Cyberspace is visited by blacks but occupied mostly by whites, according to one of the first studies on race and Internet use.
The study by two professors at Vanderbilt University in Nashville, Tenn., published this month in Science magazine, found that whites are more likely than blacks to own a computer and more likely to use the Web frequently.The survey's most surprising result is that black high school and college students are half as likely to own a home computer as white students - even when their incomes are the same.
"That's evidence that race is a factor, not just class," said study co-author Donna Hoffman.
Hoffman and Thomas Novak based their sometimes contradictory conclusions on data obtained through telephone interviews of 5,813 people in December 1996 and January 1997 by Nielsen Media Research. They say the results illustrate for the first time a racial "digital divide."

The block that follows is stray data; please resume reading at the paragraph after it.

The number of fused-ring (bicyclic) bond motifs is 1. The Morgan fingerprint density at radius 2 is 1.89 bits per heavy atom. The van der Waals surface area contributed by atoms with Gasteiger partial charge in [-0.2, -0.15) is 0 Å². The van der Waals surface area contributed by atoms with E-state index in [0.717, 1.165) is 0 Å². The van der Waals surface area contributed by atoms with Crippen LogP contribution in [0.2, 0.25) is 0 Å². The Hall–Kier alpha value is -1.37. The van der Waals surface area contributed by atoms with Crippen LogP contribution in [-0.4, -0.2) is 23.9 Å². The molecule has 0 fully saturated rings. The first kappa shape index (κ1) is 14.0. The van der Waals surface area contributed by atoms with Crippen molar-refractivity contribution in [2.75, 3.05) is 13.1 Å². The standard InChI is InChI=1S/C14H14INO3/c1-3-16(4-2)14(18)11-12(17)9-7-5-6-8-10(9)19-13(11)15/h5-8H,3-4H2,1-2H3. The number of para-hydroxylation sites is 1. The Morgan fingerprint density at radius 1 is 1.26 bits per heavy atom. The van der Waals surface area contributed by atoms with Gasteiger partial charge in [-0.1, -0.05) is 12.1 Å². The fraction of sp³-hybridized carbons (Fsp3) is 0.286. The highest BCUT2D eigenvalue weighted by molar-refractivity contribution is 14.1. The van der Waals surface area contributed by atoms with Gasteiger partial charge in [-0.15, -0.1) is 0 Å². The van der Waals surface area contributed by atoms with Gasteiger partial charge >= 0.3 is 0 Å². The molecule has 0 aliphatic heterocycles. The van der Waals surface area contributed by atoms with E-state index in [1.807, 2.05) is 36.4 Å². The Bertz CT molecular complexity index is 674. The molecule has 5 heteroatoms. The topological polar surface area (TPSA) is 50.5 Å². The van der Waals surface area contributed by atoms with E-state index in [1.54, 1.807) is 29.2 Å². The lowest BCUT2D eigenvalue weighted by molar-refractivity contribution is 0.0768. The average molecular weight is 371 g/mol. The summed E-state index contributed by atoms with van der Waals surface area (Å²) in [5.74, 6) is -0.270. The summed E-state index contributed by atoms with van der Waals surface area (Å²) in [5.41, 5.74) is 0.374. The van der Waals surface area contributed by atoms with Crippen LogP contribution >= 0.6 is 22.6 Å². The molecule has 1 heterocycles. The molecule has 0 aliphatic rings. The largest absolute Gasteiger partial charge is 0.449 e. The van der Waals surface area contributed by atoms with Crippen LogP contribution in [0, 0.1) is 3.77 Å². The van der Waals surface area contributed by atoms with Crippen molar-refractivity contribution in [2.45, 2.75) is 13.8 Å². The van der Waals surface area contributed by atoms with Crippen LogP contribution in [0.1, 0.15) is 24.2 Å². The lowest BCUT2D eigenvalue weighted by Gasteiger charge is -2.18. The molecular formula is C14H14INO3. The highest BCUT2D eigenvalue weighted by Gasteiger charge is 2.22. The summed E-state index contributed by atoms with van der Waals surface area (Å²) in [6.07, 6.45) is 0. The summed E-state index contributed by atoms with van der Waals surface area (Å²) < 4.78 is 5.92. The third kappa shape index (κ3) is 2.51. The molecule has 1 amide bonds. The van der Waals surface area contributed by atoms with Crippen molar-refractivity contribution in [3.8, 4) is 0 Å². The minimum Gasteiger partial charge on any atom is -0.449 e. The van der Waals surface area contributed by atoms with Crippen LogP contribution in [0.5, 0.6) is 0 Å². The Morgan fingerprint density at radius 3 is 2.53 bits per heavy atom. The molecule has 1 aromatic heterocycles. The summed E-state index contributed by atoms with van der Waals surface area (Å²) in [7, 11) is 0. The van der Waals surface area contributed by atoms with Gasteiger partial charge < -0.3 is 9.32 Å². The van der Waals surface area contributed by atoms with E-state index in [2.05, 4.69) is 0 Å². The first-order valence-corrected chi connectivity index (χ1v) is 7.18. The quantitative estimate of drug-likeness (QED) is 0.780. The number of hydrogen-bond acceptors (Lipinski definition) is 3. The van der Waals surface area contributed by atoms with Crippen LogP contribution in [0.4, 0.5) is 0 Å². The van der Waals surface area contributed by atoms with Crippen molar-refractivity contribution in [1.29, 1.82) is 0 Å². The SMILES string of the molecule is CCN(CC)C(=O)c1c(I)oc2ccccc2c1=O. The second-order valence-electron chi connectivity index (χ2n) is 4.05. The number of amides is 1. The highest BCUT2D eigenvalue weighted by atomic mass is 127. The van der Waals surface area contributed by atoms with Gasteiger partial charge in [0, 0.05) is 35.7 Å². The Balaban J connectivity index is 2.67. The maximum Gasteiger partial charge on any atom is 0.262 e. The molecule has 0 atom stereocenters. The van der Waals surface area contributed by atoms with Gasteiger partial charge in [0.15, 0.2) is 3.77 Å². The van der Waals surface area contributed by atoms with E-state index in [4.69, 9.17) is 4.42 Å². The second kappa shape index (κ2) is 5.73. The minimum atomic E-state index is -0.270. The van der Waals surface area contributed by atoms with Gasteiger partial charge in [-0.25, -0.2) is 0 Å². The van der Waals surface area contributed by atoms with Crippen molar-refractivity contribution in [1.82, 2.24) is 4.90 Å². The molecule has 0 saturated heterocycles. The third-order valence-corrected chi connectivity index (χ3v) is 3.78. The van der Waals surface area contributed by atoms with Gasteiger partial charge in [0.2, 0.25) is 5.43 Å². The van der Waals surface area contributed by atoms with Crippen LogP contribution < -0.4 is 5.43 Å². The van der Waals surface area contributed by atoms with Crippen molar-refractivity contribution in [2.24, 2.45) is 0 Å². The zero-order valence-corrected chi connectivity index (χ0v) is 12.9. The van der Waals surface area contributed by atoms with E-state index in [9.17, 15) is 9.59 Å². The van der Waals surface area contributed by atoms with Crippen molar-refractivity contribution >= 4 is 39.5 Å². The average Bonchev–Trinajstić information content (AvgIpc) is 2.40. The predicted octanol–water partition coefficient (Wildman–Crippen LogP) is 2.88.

The inequity could have a serious effect on the economy. "If a significant segment of our society is denied equal access to the Internet, U.S. firms will lack the technological skills needed to remain competitive," the authors wrote.
But one critic said it's too early to paint a grim picture of high-tech racial inequality.
"Yes, black folks are behind in 1998," said David Ellington, chief executive officer of NetNoir, a Web site for blacks in San Francisco. "Ninety-nine percent of white people are also not online. So I'm not panicked about this. If this were 2002 I would care, but not in the third year of this industry."
He said the divide speaks more to income differences.
In fact, the survey shows that income frequently is a defining factor in computer ownership and literacy for nonstudents.
Blacks who make more than $40,000 per year were just as likely - or even more likely - than whites to own a home computer, use a PC at work and surf the Web regularly, according to the survey.
In fact, the study found that far more blacks are online - about 5 million as of January 1997 and 1.4 million within the past week - than previous estimates of 1 million blacks using the Internet.